Smirnova E. V. Some notes on traditional Maratha jewelry

SMIRNOVA Ekaterina Viktorovna — Associate Professor, St Petersburg State University (Russia St Petersburg)


 Download  |  Go to Issue #4. 2019


УДК 391.7(=214.35)
DOI 10.31250/2618-8600-2019-4(6)-172-180


ABSTRACT. The history of Indian jewelry goes back to about five thousand years. During its history, India has been conquered numerous times. However, despite the foreign influence, Indian culture has not lost its identity. The Marathas are carriers of a unique subculture, located at the junction of the Aryan and Dravidian worlds. While the political and socio-economical history of Maharashtra is well studied, there is a considerable lack of research on the culture of the Marathas. Meanwhile, the material culture of the Marathas has its own characteristics, particularly Maratha jewelries arouse profound interest. Ornaments of a Maratha woman is not just a decoration but a special language speaking to others about her status and the events of her life. Jewelry is a family treasury and amulets. Some of the ornaments in modern Maharashtra are known by Persian names, which is incorrectly attributed to their non-Indian origin. Much Maratha jewelry have an ancient history, evidenced in the paintings of Ajanta, sculptural groups, etc. This study provides a brief overview of some pieces of the Maratha jewelry. They are divided into several groups: jewelry for the head, nose ornaments, ear ornaments, neck ornaments, arm ornaments, ornaments for the hand, rings, ornaments for the waist, foot ornaments. The article provides local terms, descriptions of jewelry, their mention in historical sources and cultural monuments.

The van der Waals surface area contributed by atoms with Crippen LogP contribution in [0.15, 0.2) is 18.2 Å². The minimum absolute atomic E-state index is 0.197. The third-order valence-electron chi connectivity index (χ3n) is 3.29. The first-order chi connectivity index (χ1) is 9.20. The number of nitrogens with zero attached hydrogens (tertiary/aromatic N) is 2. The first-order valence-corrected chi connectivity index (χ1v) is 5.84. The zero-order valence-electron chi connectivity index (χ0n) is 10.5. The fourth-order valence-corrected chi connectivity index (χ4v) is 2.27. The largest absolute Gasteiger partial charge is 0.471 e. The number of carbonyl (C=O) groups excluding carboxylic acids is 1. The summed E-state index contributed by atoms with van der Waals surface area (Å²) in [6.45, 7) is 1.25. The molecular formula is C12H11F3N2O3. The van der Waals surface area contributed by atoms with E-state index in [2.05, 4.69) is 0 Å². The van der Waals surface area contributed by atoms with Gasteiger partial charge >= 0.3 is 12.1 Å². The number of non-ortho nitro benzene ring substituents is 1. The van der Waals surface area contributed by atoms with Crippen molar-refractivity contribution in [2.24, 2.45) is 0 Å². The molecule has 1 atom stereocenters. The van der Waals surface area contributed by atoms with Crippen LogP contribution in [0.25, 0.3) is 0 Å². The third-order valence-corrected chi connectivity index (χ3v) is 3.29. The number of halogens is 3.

KEYWORDS: Deccan, Maharashtra, Maratha, jewelry, neck ornaments, ear ornaments, rings, feet ornaments, waist ornaments



  • Abul-Fazl-i-allami. Ain-i-Akbari. Trans. C. H. S. Jarrett. Vol. III. Calcutta: Royal Asiatic Society of Bengal, 1948. (In English).
  • Bhushan J. B. Indian Jewellery Ornaments and Decorative Designs. Bombay;
  • D. B. Taraporevala Sons and Co. LTD, 1964. (In English).
  • Gode P. K. Studies in Indian Cultural History. Poona: Prof P. K. Gode Collected: Works Publication Committee, vol. 2. 1960. (In English).
  • Griffiths J. Paintings in the Buddhist Cave-temples of Ajanta. Vol. 2. Delhi: Caxton Publications, 1983. (In English).
  • Gupta P. G. Baji Rao II and the East India Company 1796–1818. London: Humphrey Milford Oxford University Press, 1923. (In English).
  • Hendley T. H. Indian Jewellery. London: Extracted from the Journal of Indian Art, 1909. (In English).
  • Joshi S. N. [Sabhasad bakhar]. Poona: The Oriental Book Agency, 1960. 153 p. (In Marathi). Marshall J. Taxila: An Illustrated Account of Archeological Excavations. Vol. 3. London: Cambridge University Press, 1951. (In English).
  • Murthy K. K. Hair Styles In Ancient Indian Art. Delhi: Sundeep Prakashan, 1982. (In English). Patwardhan R. P., Rawlinson H. G. Source Book Of Maratha History. Calcutta: K. P. Bagchi And Company, 1928. (In English).
  • Ramanathan A. A. Amarakosha. Madras: The Adyar Library And Research Centre, 1971. (In Sanskrit and English).
  • Sen S. N. Extracts and Documents Relating to Maratha History. Calcutta: University of Calcutta, 1920. (In English).
  • Sivaramamurti C. Amaravati Sculptures in the Madras Government Museum. Madras: Government Press, 1956. (In English).
  • Warmington E. H. Commerce Between the Roman Empire and India. London: Curzon Press, 1974. (In English).